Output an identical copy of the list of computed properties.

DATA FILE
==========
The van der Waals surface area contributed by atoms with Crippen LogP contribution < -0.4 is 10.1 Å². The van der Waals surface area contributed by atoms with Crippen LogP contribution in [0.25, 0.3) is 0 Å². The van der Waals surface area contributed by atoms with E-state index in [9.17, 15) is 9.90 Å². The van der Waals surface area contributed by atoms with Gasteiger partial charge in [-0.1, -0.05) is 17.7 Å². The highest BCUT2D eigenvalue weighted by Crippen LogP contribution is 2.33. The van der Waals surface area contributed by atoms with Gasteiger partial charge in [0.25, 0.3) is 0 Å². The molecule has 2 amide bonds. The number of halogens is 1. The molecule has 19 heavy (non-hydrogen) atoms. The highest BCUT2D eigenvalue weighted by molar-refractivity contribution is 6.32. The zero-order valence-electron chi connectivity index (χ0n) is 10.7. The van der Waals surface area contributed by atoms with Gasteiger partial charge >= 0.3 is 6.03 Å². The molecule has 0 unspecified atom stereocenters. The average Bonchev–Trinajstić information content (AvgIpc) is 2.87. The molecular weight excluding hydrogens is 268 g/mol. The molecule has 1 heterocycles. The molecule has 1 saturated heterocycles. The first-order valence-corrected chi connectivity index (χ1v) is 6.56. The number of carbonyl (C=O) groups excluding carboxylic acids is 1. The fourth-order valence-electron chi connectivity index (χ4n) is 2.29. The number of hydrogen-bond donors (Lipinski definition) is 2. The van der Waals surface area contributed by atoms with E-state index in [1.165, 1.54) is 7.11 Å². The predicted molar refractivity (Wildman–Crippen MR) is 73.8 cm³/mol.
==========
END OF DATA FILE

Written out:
The van der Waals surface area contributed by atoms with Crippen LogP contribution < -0.4 is 10.1 Å². The van der Waals surface area contributed by atoms with Crippen LogP contribution in [0.25, 0.3) is 0 Å². The van der Waals surface area contributed by atoms with E-state index in [9.17, 15) is 9.90 Å². The van der Waals surface area contributed by atoms with Gasteiger partial charge in [-0.1, -0.05) is 17.7 Å². The highest BCUT2D eigenvalue weighted by Crippen LogP contribution is 2.33. The van der Waals surface area contributed by atoms with Gasteiger partial charge in [0.25, 0.3) is 0 Å². The molecule has 2 amide bonds. The number of halogens is 1. The molecule has 19 heavy (non-hydrogen) atoms. The highest BCUT2D eigenvalue weighted by molar-refractivity contribution is 6.32. The zero-order valence-electron chi connectivity index (χ0n) is 10.7. The van der Waals surface area contributed by atoms with Gasteiger partial charge >= 0.3 is 6.03 Å². The molecule has 0 unspecified atom stereocenters. The average Bonchev–Trinajstić information content (AvgIpc) is 2.87. The molecular weight excluding hydrogens is 268 g/mol. The molecule has 1 heterocycles. The molecule has 1 saturated heterocycles. The first-order valence-corrected chi connectivity index (χ1v) is 6.56. The number of carbonyl (C=O) groups excluding carboxylic acids is 1. The fourth-order valence-electron chi connectivity index (χ4n) is 2.29. The number of hydrogen-bond donors (Lipinski definition) is 2. The van der Waals surface area contributed by atoms with E-state index in [1.165, 1.54) is 7.11 Å². The predicted molar refractivity (Wildman–Crippen MR) is 73.8 cm³/mol.